The E-commerce sector in India is witnessing an unprecedented growth, wherein the online shoppers are no more restricted to the younger ones but even the elder ones are preferring to shop online while enjoying the comforts of home. All thanks to the new age technology and the advent of smart phones by which purchase of anything anywhere is just a click away!! Indian Daily, Economic Times recently reported that number of online shoppers in India in 2015 were 50 million and the same estimated to hike to 320 million by 2020.
In view of this unparalleled spurt, it is evident that appropriate laws must be formulated so that any kind of fraud is prevented and the interests of consumers are safeguarded. Primarily, in the E-commerce sector, there are two basic types of transactions namely B2B (business to business) and B2C (business to customer).
B2B is one of the major and valuable models of e‐commerce. Under this, e‐commerce is conducted between two separate businesses. E‐commerce plays an important role in enhancing and transforming relationships between and among business. B2B is also known as e‐biz i.e. the exchange of products, services, or information between businesses rather than between businesses and consumers. Under this, one company communicates with other companies through electronic medium. Some of these transactions include sending and receiving orders, invoice and shopping orders etc. It is an alternative to the current process of printing, mailing various business documents.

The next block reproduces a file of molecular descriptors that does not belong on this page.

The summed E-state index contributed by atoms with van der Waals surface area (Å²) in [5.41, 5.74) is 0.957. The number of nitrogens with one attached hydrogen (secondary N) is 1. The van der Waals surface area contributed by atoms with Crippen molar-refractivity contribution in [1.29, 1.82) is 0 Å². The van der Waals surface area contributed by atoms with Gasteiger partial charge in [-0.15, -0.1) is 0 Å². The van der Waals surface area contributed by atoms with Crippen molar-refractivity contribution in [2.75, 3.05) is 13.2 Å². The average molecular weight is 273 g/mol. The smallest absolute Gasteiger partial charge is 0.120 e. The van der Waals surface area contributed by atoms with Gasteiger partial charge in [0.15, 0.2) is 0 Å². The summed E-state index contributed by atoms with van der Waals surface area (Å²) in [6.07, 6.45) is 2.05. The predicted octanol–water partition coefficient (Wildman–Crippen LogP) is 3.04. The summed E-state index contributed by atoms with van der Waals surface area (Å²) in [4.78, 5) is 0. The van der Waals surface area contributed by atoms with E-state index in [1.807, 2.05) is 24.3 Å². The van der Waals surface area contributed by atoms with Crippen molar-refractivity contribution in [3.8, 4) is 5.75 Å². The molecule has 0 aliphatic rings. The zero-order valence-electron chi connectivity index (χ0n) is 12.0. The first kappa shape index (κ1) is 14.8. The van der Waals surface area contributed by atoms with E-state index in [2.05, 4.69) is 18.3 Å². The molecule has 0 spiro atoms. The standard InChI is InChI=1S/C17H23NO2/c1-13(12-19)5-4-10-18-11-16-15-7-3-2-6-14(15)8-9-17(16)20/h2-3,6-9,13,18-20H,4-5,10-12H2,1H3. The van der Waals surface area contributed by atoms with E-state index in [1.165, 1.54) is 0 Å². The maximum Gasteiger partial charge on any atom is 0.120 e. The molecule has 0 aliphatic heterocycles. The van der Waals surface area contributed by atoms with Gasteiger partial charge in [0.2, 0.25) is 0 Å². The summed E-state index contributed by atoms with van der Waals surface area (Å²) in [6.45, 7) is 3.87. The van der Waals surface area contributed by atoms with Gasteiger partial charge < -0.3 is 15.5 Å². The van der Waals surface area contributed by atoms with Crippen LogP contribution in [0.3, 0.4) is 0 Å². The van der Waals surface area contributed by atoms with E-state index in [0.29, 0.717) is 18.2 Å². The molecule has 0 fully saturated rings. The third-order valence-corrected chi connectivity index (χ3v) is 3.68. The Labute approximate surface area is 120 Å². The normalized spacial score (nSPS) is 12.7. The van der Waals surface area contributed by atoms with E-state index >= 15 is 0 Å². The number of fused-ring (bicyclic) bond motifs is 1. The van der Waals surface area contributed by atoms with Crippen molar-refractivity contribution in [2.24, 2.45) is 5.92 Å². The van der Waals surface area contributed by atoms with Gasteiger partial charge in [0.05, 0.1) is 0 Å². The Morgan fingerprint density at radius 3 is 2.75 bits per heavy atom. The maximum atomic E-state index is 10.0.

B2C e-commerce consists of the sale of products or services from a business to the general public. Products can be anything from clothing to flowers and the products can also be intangible products such as online banking, stock trading, and airline reservations etc. B2C is basically a concept of online marketing and distributing of products and services over the internet.
E-commerce or electronic transactions lead to the formation of e-contracts, wherein typically the agreements are standard form agreements. Thus, such contracts are governed by the Indian Contract Act, 1872 and in view of the technological intervention, such contracts are also governed by relevant provisions under the Information Technology Act, 2000. Thus, as per the Indian Contract Act, such contracts must adhere to the basic requirements of validity i.e. contract entered with free consent of parties, there is lawful consideration of the contract, parties shall be competent to contract and the object of contract shall be lawful.
Provision under the IT Act- The Information Technology Act, 2008 (IT Act), under Section 10A provides for validity of contracts formed through electronic means and lays down that where in a contract formation, the communication of proposals, the acceptance of proposals, the revocation of proposals and acceptances, as the case may be, are expressed in electronic form or by means of an electronic record, such contract shall not be deemed to be unenforceable solely on the ground that such electronic form or means was used for that purpose.
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